Fiji Day 2

I think I slept quite well but dogs barked incessantly until midnight and the first cockerel started crowing at around 3am! There must have been a whole coop full of them or else every household has one and they crow in chorus or in competition! Communion at 6am was a new experience for me and for the girls – not communion per se but the very formal format and the recital of psalms.  Some of the girls went back to bed afterwards but most came for breakfast and demolished pancakes, toast, cereal, yoghurt, bananas, etc. Then they spent a couple of hours working with the children in the kindergarten. They were amazed by how affectionate but how demanding the children were and how they climbed all over them.  The girls also sorted out the mound of stuff we had managed to cram into our luggage – clothes, puzzles, books, toys, toiletries – to give to the children here at the Home and also to the school and kindergarten in Bureta. 

Jo is still feeling under the weather with a sore throat and an aching leg but she insists on coming along for the day’s activities. There was no sign of the Sisters and in the absence of any other instruction we decided to take the girls into SUVA for lunch on the bus, have a look around the market and then visit PureFiji. Riding the buses proved to be a highlight for us all.  It is a great way to see “real” Fiji – the buses go all around the streets and residential areas where we could see how Fijians live. The open sided buses with roll up canvas “windows” provide a refreshing breeze and respite from the heat which is quite oppressive today. We also enjoyed the upbeat music that blares out and the continuous call of “Bula” as we pass people in the street. The girls do stand out with their fair hair and pale skin and seem to attract the attention of children with their mothers and, of course, the young men! The greenness that we noticed yesterday is remarkable and as we travelled into Suva we had views across the expanse of vegetation – tall pineapple trees, bright flashes of pink and red hibiscus and lots of other brightly coloured flowers, to the mountains and then also to the ocean.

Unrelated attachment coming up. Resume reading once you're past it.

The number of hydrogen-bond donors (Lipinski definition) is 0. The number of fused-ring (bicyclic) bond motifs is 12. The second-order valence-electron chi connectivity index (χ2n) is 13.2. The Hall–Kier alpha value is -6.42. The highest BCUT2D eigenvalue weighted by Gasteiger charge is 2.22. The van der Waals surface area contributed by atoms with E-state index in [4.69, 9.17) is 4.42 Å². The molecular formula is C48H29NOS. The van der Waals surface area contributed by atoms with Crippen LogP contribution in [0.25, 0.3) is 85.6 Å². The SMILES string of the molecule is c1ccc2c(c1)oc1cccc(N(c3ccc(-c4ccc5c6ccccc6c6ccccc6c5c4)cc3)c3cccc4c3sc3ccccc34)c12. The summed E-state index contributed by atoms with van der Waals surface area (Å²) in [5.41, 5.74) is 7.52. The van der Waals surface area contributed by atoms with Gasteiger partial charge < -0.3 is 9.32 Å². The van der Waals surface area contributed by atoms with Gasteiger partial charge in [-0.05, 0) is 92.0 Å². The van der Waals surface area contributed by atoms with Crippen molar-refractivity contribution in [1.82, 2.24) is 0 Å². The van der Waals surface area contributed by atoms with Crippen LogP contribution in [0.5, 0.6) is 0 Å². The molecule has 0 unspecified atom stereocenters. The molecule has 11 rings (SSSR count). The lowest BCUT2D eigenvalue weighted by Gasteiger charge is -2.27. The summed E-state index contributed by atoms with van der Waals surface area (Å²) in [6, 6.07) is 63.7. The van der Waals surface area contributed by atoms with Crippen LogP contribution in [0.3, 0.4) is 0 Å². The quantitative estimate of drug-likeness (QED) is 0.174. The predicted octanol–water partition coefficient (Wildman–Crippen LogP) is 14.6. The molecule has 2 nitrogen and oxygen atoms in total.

The bus station is close to the port and main food market and once we had dodged the buses coming in and out of the bus station and made it safely to an island of relative calm we decided on a plan; head to the plaza where we could get food and toilets but not necessarily in that order! The plaza is a large shopping mall which we happily explored for half an hour or so, in which time I managed to buy Bula shirts for my boys.  The girls seemed happy to have just half an hour and were remarkably reluctant to be given any more freedom to explore.  Maybe it is good that they are a little nervous and respectful of the potential dangers but I find it unusual, nonetheless.  It seems that they are not so streetwise as they first appeared!  A tour of the market was next on the agenda and I suspect the girls were a little disappointed as it was predominantly a fruit and veg market. We too were surprised as we had expected a wider variety of stalls.  I always find markets fascinating though – the way that people present their wares, the care they take to make them look attractive – I mean, how can taro and cassava look good?  But they do! It was interesting to see that most things were sold by the “heap” and not by weight.  We bought a “heap” of green beans for $3 and a “heap” (6) mini pineapples for $5.  There were a few handicraft stalls at the far end of the hall – ladies selling sula, dresses, mats and bags made of pandana leaves.